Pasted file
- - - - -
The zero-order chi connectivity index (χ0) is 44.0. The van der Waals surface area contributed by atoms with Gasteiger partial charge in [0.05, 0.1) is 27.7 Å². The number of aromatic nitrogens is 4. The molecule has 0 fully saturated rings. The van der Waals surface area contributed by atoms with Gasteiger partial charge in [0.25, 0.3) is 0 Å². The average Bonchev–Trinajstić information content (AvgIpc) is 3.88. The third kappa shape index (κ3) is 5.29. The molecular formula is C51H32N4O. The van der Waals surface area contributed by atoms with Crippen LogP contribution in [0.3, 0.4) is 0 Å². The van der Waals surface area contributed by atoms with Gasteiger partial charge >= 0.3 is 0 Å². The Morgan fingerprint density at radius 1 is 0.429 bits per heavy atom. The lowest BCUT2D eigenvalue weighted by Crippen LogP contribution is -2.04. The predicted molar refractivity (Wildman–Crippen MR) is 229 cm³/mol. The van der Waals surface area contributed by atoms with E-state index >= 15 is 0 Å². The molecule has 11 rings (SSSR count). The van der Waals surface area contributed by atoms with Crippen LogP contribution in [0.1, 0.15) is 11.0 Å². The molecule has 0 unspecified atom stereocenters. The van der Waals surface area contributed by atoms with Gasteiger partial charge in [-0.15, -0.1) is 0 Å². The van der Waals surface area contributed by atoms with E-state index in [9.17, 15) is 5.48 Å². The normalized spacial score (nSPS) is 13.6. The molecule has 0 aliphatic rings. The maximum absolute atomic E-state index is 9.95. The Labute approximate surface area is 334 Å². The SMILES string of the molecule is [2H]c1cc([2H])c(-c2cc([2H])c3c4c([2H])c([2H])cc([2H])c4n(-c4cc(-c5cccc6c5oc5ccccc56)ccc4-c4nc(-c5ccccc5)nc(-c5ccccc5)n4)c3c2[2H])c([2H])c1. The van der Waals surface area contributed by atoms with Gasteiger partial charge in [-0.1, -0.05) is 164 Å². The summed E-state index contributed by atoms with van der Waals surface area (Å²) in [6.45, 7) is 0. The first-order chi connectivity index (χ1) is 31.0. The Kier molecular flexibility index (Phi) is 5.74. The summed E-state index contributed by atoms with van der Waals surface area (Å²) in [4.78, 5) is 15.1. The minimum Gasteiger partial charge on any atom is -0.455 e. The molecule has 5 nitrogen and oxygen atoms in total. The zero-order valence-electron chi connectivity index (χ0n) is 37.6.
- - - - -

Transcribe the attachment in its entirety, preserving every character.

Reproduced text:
The zero-order chi connectivity index (χ0) is 44.0. The van der Waals surface area contributed by atoms with Gasteiger partial charge in [0.05, 0.1) is 27.7 Å². The number of aromatic nitrogens is 4. The molecule has 0 fully saturated rings. The van der Waals surface area contributed by atoms with Gasteiger partial charge in [0.25, 0.3) is 0 Å². The average Bonchev–Trinajstić information content (AvgIpc) is 3.88. The third kappa shape index (κ3) is 5.29. The molecular formula is C51H32N4O. The van der Waals surface area contributed by atoms with Crippen LogP contribution in [0.3, 0.4) is 0 Å². The van der Waals surface area contributed by atoms with Gasteiger partial charge >= 0.3 is 0 Å². The Morgan fingerprint density at radius 1 is 0.429 bits per heavy atom. The lowest BCUT2D eigenvalue weighted by Crippen LogP contribution is -2.04. The predicted molar refractivity (Wildman–Crippen MR) is 229 cm³/mol. The van der Waals surface area contributed by atoms with E-state index >= 15 is 0 Å². The molecule has 11 rings (SSSR count). The van der Waals surface area contributed by atoms with Crippen LogP contribution in [0.1, 0.15) is 11.0 Å². The molecule has 0 unspecified atom stereocenters. The van der Waals surface area contributed by atoms with Gasteiger partial charge in [-0.15, -0.1) is 0 Å². The van der Waals surface area contributed by atoms with E-state index in [9.17, 15) is 5.48 Å². The normalized spacial score (nSPS) is 13.6. The molecule has 0 aliphatic rings. The maximum absolute atomic E-state index is 9.95. The Labute approximate surface area is 334 Å². The SMILES string of the molecule is [2H]c1cc([2H])c(-c2cc([2H])c3c4c([2H])c([2H])cc([2H])c4n(-c4cc(-c5cccc6c5oc5ccccc56)ccc4-c4nc(-c5ccccc5)nc(-c5ccccc5)n4)c3c2[2H])c([2H])c1. The van der Waals surface area contributed by atoms with Gasteiger partial charge in [-0.1, -0.05) is 164 Å². The summed E-state index contributed by atoms with van der Waals surface area (Å²) in [6.45, 7) is 0. The first-order chi connectivity index (χ1) is 31.0. The Kier molecular flexibility index (Phi) is 5.74. The summed E-state index contributed by atoms with van der Waals surface area (Å²) in [4.78, 5) is 15.1. The minimum Gasteiger partial charge on any atom is -0.455 e. The molecule has 5 nitrogen and oxygen atoms in total. The zero-order valence-electron chi connectivity index (χ0n) is 37.6.